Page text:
“Science” today means two things, and they are only partially congruent. The first is the scientific method: looking at the world, comparing observations with others, creating hypotheses, trying to falsify them with experiments. The second meaning is the current consensus in the world scientific community. There are many areas of overlap between these two definitions, but there are other areas where the science establishment has turned a blind eye, willfully ignoring the evidence because it is disruptive to established paradigms. I believe that PSI research is one of these blindspots. NDEs, telepathy, and the ability of the mind to alter quantum probabilities should be considered firmly established by any standard of evidence, including Sagan’s criterion, “Extraordinary claims demand extraordinary evidence.” If you’re open to learning more, I recommend the Dean Radin books referenced in the article as a good introduction.

          Even as scientific technologies advance into the 21st Century, the Scientific Worldview remains stuck in the 19th Century.

        • Kant famously critiqued metaphysics and many analytic philosophers hold the line on this critique but Hegel was pretty successful in debunking Kant‘s critique and reopening the possibility of metaphysics with his organicism.

          • Saying this person said this or that is not really a serious argument. Facts stand on their own. Denial of science is just that. We all know that scientific fact is based on a consensus of serious studies. There is no such consensus or a consensus on plausible and reproducible evidence on ESP, life after death, post-death conscientiousness, consciousness separate from biological activities (i.e. nerve impulses) etc. Of course, metaphysicists will always try to weasel-word these clear arguments into fuzzy assertions and non-facts masquerading as facts. I would welcome scientific proof of the expansion of knowledge. I do not welcome assertions that things have evidence or especially proof when there is no general support of these assertions after clear review by a broad set of scientists.

  14. “Akashic Records” is the idea that the universe somehow records everything that happens including our thoughts and memories, and that these records can be accessed. It presumes to explain many phenomena, including our memories surviving death, unexplained knowledge of psychics, and so on. For most people access is rare and unpredictable, but there are exceptions.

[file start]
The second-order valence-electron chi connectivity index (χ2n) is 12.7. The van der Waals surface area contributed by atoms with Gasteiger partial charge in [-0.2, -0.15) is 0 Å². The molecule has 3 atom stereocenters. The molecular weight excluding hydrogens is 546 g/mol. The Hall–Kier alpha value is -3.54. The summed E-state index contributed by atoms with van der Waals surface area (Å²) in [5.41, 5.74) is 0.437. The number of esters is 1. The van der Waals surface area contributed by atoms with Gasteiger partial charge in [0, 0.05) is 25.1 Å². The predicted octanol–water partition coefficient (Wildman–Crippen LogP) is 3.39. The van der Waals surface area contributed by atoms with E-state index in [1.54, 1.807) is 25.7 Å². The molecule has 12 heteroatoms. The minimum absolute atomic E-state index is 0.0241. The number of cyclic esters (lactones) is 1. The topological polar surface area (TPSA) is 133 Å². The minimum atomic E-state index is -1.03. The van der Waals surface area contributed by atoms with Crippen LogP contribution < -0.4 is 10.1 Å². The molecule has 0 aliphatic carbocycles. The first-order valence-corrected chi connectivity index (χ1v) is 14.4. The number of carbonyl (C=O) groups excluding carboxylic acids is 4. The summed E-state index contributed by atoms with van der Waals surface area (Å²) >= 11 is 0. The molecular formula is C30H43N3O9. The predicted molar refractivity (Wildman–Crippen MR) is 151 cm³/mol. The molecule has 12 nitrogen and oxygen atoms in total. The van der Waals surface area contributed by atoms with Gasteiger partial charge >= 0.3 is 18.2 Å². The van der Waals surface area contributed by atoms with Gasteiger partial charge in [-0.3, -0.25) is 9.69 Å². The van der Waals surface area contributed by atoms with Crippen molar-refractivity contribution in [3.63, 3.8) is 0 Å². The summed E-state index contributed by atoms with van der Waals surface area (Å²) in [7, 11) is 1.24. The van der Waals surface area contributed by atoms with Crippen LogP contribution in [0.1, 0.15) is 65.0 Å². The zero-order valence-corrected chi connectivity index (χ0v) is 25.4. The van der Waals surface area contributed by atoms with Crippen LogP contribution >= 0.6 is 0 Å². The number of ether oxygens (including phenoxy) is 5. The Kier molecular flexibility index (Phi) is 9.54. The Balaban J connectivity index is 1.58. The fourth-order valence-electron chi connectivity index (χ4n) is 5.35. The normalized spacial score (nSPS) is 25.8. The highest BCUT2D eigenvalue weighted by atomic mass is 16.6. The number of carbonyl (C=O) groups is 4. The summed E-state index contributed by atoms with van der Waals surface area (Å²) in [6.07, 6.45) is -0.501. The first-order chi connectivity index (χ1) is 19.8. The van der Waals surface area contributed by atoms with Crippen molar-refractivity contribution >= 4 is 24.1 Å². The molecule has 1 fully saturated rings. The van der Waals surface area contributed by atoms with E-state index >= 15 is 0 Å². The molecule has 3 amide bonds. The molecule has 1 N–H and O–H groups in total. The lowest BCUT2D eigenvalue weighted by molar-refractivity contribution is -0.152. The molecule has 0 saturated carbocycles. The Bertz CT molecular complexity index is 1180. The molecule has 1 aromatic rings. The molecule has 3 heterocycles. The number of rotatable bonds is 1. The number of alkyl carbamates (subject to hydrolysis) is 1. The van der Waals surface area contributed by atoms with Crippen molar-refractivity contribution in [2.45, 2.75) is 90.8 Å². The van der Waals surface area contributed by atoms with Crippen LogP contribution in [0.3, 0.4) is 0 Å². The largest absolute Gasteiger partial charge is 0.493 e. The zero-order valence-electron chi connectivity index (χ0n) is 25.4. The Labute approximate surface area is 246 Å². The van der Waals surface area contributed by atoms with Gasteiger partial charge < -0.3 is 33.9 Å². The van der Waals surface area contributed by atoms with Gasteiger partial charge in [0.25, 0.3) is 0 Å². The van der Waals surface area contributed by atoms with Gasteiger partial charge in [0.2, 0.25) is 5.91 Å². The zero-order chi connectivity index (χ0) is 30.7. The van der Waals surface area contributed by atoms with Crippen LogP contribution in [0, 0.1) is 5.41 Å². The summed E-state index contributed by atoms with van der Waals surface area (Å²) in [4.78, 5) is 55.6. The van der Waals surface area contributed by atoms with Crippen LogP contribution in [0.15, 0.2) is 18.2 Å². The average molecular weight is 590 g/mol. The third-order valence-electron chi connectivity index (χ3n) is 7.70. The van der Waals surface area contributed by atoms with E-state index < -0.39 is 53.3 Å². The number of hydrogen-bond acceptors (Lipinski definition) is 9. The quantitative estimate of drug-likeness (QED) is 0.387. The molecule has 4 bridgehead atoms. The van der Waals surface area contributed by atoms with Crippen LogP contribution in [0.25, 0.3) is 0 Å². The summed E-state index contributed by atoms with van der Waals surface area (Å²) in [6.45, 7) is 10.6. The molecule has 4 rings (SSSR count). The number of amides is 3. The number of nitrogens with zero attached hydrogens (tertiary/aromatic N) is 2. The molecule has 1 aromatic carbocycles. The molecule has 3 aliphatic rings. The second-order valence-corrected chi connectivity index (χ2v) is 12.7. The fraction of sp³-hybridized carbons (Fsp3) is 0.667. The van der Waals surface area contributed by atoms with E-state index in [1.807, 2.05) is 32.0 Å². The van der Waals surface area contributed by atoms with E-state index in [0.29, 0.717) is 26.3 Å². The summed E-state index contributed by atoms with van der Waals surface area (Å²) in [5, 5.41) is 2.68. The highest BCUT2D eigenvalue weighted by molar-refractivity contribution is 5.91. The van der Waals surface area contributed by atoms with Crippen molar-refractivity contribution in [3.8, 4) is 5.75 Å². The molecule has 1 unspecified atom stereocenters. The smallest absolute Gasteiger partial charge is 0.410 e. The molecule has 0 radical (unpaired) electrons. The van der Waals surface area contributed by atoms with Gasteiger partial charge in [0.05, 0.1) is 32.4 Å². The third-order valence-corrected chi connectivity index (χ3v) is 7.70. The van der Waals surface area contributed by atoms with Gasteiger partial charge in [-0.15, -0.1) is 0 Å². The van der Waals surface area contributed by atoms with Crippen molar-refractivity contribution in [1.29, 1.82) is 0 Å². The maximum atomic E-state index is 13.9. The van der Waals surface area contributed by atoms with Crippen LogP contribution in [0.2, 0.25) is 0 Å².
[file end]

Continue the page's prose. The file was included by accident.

15. Given the accelerating advances in computing, and our increasing ability to create simullated worlds in a computer, I think it is highly likely, in fact almost certain, that the world we live in is one of millions or even billions of simulations being run by math modeling scientists . like Josh, of the future-studying who knows what? There can be only one real world, …but in the future I easily see many many simulated worlds coming into being..Does it make my world any less real to me? No….So my thought is to just play the game a long as possible and see what happens!

  16. I doubt if consciousness can exist without the chemical processes of oxidation-reduction to provide the energy to drive it even if there is quantum mechanics to consider. I think it’s the old human trait to believe we have the material world figured out continues to this day. It’s nonsense to assume we have sufficient knowledge to conclude there are forces independent of the material world that drives consciousness. Our material world is 13.7 billion years old, and probabilities may govern its behavior.
    Face it your existence will end someday and so will your awareness. There will be nothing to power consciousness.
    Religions are forms of superstitions used to explain the external world. They are accepted by credulity and consensus. Religious beliefs are examples of human concepts to create phantom characters such as gods that influence their idea of reality.

  17. To live as if you don’t have a future is inhumane and corrosive to the human spirit. To live as if you do is a form of optimism. I view optimism as a technology, not unlike fire or a blade. Optimism is a tool. In fact, it’s the most important tool a human being can ever carry.

  18. Josh, how can you say “But I know I won’t live forever,” like you did a few posts ago?

    What about epigenesis, if thoughts can move mountains, they sure can influence our genes. I was lucky to be born Homo ludens, which i have practiced. I like it and want to keep at it. Here is a play i started in 1994 http://www.immortalitysystem.com
    It has the # 2.148.548 from the United States Patent and Trade Mark Office.
    Thank’s for your great contribution to evolution (that’s what’s all about), and keep promoting age regression/rejuvenation, i need it.
    BE AMUSED in 2019

    • Aging isn’t the only thing that can kill us. We may die in accidents, or from a chance infection, or a global epidemic, or because mankind has trashed the biosphere to the point where it can no longer support a substantial human population, or, if all these bullets can be dodged, eventually the sun will explode taking all of us with it.

      The complete conquest of aging, in our present world, would give us a lifetime of about 1,000 years. Sounds good to me. But infinity? I don’t even know what infinity means. Avoid every possible accident forever? Not going to happen.